Well, with all that’s been going on just recently it’s just possible that you may have missed the short series ‘Black Roots‘ on BBC Radio4. Particularly as it would have found a natural home on Radio2, right after the Folk Show, once upon a time. Anyway – this is a must hear for anyone interested in the origins of American Roots music, Bluegrass and Country.
There are three episodes which can be found on the BBC Sounds listen again site.
Episode 1: Rhiannon Giddens returns to her home state of North Carolina to explore the lives of two black fiddlers – Joe Thompson and Frank Johnson. Johnson was one of the first black celebrities in the Southern states of the USA. Born into slavery, he bought freedom for himself and his family on the back of his profits as a musician. More than 2,000 people processed through Wilmington, North Carolina for his funeral in 1871. Though he died before the start of the recording industry, his music was passed down through generations of black fiddlers in the region. The last of these fiddlers was Joe Thompson, who taught Rhiannon countless songs.
Episode 2: Rhiannon Giddens explores bluegrass music in Kentucky, the history of the banjo and the story of Arnold Shultz. For many listeners of bluegrass, the story of this music begins in December 1945, when ‘Father of Bluegrass’ Bill Monroe brought his band on stage at the Grand Ole Opry. Yet, Bill Monroe always acknowledged the black fiddler and guitarist Arnold Shultz as one of his major influences. Rhiannon explores how African American musicians like Shultz were often mentors to white country stars of the time.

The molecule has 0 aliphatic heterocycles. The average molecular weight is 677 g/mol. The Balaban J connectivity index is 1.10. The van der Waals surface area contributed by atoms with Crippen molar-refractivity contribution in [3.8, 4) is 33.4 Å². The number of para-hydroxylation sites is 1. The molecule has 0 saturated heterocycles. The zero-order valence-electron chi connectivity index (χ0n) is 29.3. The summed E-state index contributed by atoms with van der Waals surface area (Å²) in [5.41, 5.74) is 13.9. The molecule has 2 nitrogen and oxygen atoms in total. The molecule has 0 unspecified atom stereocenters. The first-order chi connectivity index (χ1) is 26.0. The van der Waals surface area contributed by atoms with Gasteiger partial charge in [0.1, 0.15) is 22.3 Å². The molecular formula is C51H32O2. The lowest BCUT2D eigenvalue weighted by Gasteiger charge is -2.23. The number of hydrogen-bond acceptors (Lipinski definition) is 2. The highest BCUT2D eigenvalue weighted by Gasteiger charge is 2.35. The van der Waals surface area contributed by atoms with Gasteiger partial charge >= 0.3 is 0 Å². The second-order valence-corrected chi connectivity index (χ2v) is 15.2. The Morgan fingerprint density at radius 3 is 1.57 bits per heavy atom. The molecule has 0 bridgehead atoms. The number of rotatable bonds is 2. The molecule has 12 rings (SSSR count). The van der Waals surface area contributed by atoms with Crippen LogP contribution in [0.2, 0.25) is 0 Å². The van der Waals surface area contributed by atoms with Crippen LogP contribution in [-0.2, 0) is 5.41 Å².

Episode 3: Rhiannon Giddens explores the home of country music in Nashville to see how black people shaped this genre. How black is Nashville and its music history? Rhiannon uncovers the story of one of the biggest stars of the early country era – the African American ‘Harmonica Wizard’ DeFord Bailey. He was one of the most beloved performers at the Grand Ole Opry and the first black star of the radio age.
So thanks BBC, this was worth the licence fee on its own. And won’t we miss this kind of broadcasting once Nadine Dorries finishes with you.
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